Planned early relocation of pregnant women who live in geographically isolated areas to near major birthing centres - a review of literature

Project: HDR ProjectMasters by Research

Project Details

Description

This study discusses current policies and practices in maternal health care around the world and particularly in the remote Northern Territory of Australia (NT). I sought to identify evidence of any effect on maternal and neonatal health from the requirement for pregnant women, with low-risk pregnancies, to relocate from home at 36-38 weeks gestation to stay near a maternity facility. The study was undertaken as a review of literature in three different styles comprising systematic, grey, and narrative and culminated in an umbrella view of the overall results. This work contributes to the current range of literature by showing that there has been no rigorous research directly applicable to the primary research question.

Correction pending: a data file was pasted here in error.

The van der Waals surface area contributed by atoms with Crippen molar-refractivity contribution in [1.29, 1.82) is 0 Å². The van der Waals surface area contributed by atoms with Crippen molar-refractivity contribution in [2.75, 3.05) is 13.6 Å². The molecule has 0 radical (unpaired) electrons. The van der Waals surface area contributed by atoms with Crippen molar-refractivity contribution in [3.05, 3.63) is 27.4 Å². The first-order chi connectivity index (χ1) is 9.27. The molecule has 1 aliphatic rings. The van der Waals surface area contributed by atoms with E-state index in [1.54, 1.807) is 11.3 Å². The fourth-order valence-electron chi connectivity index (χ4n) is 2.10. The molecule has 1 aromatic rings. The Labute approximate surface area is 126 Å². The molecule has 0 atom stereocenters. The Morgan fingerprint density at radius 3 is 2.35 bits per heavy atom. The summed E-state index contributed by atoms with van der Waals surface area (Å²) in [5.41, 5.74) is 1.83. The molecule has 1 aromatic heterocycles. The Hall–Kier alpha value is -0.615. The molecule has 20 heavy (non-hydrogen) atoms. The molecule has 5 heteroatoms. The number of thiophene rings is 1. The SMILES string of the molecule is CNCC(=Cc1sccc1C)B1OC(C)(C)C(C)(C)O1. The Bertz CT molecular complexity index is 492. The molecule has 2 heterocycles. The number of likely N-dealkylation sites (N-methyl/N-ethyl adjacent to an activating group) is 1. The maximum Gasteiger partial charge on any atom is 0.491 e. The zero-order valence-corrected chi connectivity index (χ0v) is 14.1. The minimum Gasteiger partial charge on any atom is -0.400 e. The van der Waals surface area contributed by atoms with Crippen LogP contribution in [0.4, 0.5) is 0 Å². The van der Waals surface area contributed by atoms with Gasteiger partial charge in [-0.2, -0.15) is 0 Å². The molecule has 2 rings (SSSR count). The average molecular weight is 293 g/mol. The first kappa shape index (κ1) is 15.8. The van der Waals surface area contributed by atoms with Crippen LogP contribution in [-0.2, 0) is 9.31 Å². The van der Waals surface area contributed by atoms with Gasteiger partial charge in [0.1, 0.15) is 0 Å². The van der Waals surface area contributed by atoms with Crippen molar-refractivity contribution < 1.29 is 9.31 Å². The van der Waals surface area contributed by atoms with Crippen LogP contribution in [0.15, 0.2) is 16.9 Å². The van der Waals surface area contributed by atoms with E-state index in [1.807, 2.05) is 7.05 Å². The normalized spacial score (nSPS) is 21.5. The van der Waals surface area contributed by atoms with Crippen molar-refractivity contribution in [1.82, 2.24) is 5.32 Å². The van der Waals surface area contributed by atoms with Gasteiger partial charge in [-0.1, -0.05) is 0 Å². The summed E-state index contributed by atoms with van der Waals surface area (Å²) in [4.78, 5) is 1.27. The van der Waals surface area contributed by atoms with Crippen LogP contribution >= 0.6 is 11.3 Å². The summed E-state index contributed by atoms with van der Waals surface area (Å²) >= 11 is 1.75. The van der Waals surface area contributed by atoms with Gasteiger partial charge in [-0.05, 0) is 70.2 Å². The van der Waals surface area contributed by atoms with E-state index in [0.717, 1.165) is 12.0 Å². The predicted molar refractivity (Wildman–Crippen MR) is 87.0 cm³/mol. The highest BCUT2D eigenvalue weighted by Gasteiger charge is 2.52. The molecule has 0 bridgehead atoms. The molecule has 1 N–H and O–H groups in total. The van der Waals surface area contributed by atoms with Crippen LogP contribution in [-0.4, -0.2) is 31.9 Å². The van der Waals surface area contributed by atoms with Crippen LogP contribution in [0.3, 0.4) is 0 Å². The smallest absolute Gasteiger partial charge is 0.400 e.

This study highlights the need for further research into what women want in relation to birthing choices. In order that women can be free to choose the place of birth of their baby, research must be conducted which unequivocally demonstrates whether planned early relocation from their local community to near a major birthing centre, at 36-38 weeks gestation, has any effect on the health of the mother or baby. These choices will need to be balanced against increasing costs for the provision of health services to remote areas and the lack of nurses and doctors able (or willing) to work away from urban settings.
StatusActive
Effective start/end date30/03/17 → …